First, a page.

BBC Will Make You Say What You Don’t Want To Say – Hon. Shawulu


Continued from last week

As I was saying, Hon Shawulu continued; The picture was exactly what I painted. The caliphate did not hide their passion to maintain their identity. But you get different pictures of the North from the angle of whoever you are discussing with, depending on whether it is the oligarchy or the minorities who from ages had always wanted to maintain their identities too.  So, all these do not add up to ONE NORTH


Yes, that was the consciousness in the North before I joined BBC. First, let me explain that we were not on salaries at BBC; we were paid according to the stories aired. Not the volume of stories that you sent. But selection processes of stories were based on stories on the ground, or on your story ideas which you give them. If approved, they give you the go-ahead. When I started with them, payment was 43 pounds per story and it was 53 pounds by the time I left. But if you were able to do a kind of mini-features with stories, sound bite and pictures, you could get 250 pounds or more. With BBC, I was able to travel around the country. I reported the crisis in Warri, the Ogoni crisis when Ken Sarowiwa was in detention, the crisis in Taraba between the Mumunye and the Fulani, the Zango Kataf crisis, the problem in Benue and a lot of others including the South East where I initiated a lot of story ideas which were embraced. It was highly interesting. That was the experience with BBC.

But I learnt two things; first the person you are interviewing does not determine your questions to achieve your goal because you were supposed to put yourself in that position. This instructs you to determine for the public which has a lot of questions to ask on multi-faceted problems. So, you ask questions for the public.

Second thing I learnt was that we usually knew a lot of things more than we reported because some of the stories had to be 15 or 20 seconds. For instance, you have talked to about 10 people and you have to condense it to 20 seconds, you need to keep many to yourself. But then, it also revealed that when you talk too much, you repeat yourself.

working with bbc: hon-shawulu

BROADCASTERS: Please relate your experience with your colleagues working with such organizations as NTA, Radio Nigeria…

HON. SHAWULU: Yes the first perspective was that the journalist working with BBC does not see himself as an extension of government.  When you see a BBC reporter, one of the uppermost things in his mind is to get from you what you did not want to say, not reporting government to the people.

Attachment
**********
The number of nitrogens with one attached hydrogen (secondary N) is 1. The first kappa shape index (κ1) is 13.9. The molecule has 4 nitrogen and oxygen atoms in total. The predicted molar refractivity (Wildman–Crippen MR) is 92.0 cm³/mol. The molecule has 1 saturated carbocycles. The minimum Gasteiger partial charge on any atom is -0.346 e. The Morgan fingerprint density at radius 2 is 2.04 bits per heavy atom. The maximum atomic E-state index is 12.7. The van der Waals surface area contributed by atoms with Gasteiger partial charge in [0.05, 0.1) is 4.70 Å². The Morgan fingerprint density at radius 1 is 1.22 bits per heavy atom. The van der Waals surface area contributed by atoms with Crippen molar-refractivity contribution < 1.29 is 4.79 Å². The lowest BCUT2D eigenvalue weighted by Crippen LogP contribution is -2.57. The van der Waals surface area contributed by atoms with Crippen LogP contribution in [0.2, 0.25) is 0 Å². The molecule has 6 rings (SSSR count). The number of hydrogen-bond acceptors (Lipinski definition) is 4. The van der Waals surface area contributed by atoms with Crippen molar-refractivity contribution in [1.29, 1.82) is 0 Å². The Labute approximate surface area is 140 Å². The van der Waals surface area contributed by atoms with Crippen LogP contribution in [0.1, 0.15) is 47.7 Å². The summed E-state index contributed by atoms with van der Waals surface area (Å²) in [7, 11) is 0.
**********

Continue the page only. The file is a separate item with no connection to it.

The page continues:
In Nigeria, even all over Africa, the reporter’s intention is for you to explain yourself and convince the public to follow your” good intentions”.

“So, the journalist in this context becomes a public relations officer and not really the impartial umpire or a go –between the public and the government.

All the years I spent with BBC, I did not see myself as one adversary to the government. I did not see myself as adversary to the public as well. The orientation was that I had to make meaning to what was happening, to the news around you.

“It was strange that majority of listeners were not living in Nigeria, and they had no time for distractive contents. You need to be apt and truthful for them to understand you.

For instance, the problem between the Fulani and the Mumunye people of Taraba, was purely ethnic problem over land ownership. The problem of cattle rearing was not as troublesome as it is now, but churches were destroyed along the line. This shifted it from ethnic to religious problem because there were some Mumunyes that were muslims and there were some Fulani’s that were Christians, in Taraba State. But Majority of Fulanis are Muslims and majority of Mumunyes were Christians. So a fight between them could easily be reported as both religious and ethnic.

It becomes your duty to report objectively, what this side said, what this side also said, and present it properly to whoever is listening for objective understanding.

 But if you follow the media, particularly in Africa, the media follows the political culture of its environment; our reporting is at the same level with our political culture and society.

Today, it is even worse. But BBC kept a standard, such that if you got money and decided to slant a story, it may even be kicked out. Not that they knew you got money. So, many public officials did not like us.

There was a governor who phoned me that he would give me money to visit a particular country and compare it to what we are doing better here. I wish he still have the money for the two of us to go now and conclude his opinion. Most governors then always complained that we are anti-government for being fair to every side.

These are the lines of differences between the way we practiced and that of our other colleagues.


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